Teenagers view voice calling as 'more suitable' for adults (study)

Surprisingly, a new study shows that younger teenagers care more about having a smartphone while older teenagers might not care as much about the difference between a smartphone and a featurephone.
Written by Rachel King, Contributor

Social media behavior today -- especially among teenagers -- has strong implications for the future development of mobile devices and technology, according to a new survey conducted by Ericsson ConsumerLab, a strategy, marketing and product management firm within the Ericsson Group.

Here are some of the major highlights from the survey as to how teenagers view and define social media within their lives:

  • A teenage relationship begins with a changed Facebook status.
  • Changing your Facebook relationship status to "in a relationship" or "single" is now seen by friends as the official declaration -- not a joke or something to be brushed off.
  • Teenagers actually still prefer meet potential romantic partners face-to-face.

A major divide between teenagers and older mobile users might come down to texting versus voice calling. As previously mentioned, teenagers prefer meeting face-to-face, but texting is really their favorite alternative for communication as it doesn't "interrupt the flow of their lives."

Funny enough, Ericsson also reports that they view voice calling as something that adults do -- not them. Once again, so much for that age-old stereotype of teenagers wasting all their time gabbing away on the telephone.

Ericsson ConsumerLab senior advisor Ann-Charlotte Kornblad explained in the report that this could be because behaviors (and presumably, attitudes and interests) change as people enter different life stages:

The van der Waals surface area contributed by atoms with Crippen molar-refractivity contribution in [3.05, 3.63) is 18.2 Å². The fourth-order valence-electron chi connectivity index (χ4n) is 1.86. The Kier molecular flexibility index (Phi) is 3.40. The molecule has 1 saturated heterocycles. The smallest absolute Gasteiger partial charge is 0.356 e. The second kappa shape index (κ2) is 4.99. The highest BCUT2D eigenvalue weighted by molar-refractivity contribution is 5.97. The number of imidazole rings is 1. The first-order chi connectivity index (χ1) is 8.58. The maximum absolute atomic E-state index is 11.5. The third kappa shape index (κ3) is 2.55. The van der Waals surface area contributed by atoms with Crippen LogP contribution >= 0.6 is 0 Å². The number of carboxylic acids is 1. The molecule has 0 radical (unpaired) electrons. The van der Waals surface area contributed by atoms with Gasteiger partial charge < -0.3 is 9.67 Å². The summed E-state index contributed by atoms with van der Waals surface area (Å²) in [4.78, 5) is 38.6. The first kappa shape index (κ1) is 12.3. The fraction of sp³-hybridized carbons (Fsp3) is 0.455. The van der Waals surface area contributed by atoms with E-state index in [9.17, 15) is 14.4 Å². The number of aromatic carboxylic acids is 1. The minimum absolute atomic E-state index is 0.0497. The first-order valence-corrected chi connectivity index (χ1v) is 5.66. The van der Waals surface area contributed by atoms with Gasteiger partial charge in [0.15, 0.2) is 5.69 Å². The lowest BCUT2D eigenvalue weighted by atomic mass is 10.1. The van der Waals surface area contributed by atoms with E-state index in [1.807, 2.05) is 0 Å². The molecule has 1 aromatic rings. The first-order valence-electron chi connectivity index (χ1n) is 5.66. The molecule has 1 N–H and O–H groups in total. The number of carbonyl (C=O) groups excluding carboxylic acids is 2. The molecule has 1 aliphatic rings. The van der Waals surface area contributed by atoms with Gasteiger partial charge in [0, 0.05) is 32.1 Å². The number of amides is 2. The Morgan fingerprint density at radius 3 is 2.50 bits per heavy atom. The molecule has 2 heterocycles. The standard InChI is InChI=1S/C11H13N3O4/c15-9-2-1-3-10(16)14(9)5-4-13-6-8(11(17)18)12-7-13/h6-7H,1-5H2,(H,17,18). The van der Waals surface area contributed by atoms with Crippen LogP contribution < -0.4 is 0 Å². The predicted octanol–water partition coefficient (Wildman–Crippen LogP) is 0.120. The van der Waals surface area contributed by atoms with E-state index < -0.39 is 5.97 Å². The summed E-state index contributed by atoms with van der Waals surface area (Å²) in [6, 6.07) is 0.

As they get older, teenagers start to use communication tools in the same way as adults. They will continue to use 'their' tools such as texting, Facebook and video chat, but at the same time, they understand the need to use voice and e-mail as they move into the next stage of their lives.

One such example of that could be the devices themselves. Ericsson found that 13-year-olds are much more interested in getting a smartphone in particular, whereas there isn't much change for 17-year-olds when it comes to the ownership levels of smartphones or featurephones.

For reference, the study is based on the responses from approximately 2,000 survey participants to achieve a representative sample of 20 million people between 13 and 17 years old. Ericsson posits that the sample is supposed to reflect the teenagers in the United States, but that the behavior reported is also similar to that of their counterparts in many other countries.


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